Food and Water Distribution Plan 

This document provides operational guidance and serves as a concept of operations for jurisdictions undertaking missions for the distribution of food and water to the public following a disaster where public facilities for potable water and/or food preparation and supply are inoperable or incapable of meeting the public's essential needs.

 

Resource Management

Resource management is the cornerstone of effective response and recovery. A comprehensive resource management system provides jurisdictions with a pre-identified structure for assigning resources and carrying out critical missions that support life safety and life essential services. These documents allow a jurisdiction to tailor a comprehensive resource management system based on capabilities, limitations, and purpose. It is recommended that the resource management tools be used in conjunction with IEMA's Joint Operational Planning course.
    

Standard Guide for Fatality Management in Illinois

Taking an all hazards approach, this document offers guidance on developing a fatality management annex that can be tailored to any fatality management incident. It is recommended that state and local government organizations use this guide as a standard when developing mortuary services and/or fatality management annexes to ensure statewide interoperability.
 

 

Strategic Operations of Emergency Management (IMS 500) Course Materials 

Strategic Operations of Emergency Management provides executive and senior level local emergency management staff with practices designed to outline efficiencies and priorities prior to, during, and after disaster strikes. Strategic Operations of Emergency Management explores and expands on interlocking strategies for emergency operations centers and incident command structures; development and implementation of straight-line information pathways; lateral and vertical coupling of critical sectors and emergency response roles; analysis of critical and priority information requirements; determination of centers of gravity for objectives driven task assignment; execution of strategic priorities against defined resourcing elements; and the incorporation of deliberate decision and/or trigger points for strategic emergency management. Questions regarding IMS-500 should be directed to Mr. Darryl Dragoo at 217.306.6334 or Darryl.dragoo@illinois.gov.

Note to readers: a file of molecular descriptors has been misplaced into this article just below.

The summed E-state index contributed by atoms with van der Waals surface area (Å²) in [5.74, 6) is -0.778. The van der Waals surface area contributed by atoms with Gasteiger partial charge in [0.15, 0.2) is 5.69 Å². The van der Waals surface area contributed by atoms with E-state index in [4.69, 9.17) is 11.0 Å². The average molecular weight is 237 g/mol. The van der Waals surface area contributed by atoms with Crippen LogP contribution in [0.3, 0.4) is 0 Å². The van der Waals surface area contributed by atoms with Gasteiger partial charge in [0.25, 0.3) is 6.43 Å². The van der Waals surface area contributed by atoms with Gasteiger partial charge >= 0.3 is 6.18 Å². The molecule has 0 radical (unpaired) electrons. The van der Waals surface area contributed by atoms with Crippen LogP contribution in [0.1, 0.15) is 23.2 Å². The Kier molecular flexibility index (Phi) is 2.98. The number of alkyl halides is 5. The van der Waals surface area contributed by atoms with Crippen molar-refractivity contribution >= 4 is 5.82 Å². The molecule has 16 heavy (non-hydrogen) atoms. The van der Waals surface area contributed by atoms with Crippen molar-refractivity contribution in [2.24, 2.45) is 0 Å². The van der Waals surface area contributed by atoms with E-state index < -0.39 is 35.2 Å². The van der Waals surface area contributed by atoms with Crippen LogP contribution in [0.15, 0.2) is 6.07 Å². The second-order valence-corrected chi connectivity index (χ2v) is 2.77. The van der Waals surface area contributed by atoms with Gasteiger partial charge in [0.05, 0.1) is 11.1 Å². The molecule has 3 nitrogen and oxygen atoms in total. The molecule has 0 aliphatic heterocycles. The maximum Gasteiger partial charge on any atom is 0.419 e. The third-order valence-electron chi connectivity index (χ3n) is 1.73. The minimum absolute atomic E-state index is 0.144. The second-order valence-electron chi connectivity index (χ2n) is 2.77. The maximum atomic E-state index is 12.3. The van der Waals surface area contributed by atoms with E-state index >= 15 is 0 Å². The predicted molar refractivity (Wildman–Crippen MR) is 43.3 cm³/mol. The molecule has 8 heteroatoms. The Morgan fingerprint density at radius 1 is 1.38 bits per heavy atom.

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Strategic Reference Cards

Strategic Reference Cards (Hazard Specific and/or Functional) are aids developed for emergency management personnel and initial emergency responders to assist and guide in development of a response strategy for a wide range of threats and critical incidents. The cards identify critical information necessary to establish prioritized goals and objectives, resource guidelines, safety and warning considerations, potential response requirements, and specific technical information unique to the hazard or response. Information contained on the cards is scalable and can be tailored to assist with planning and response. Strategic Reference Cards will not replace real-time incident information and intelligence; however, they will provide a sound foundation for emergency management before, during and after an event.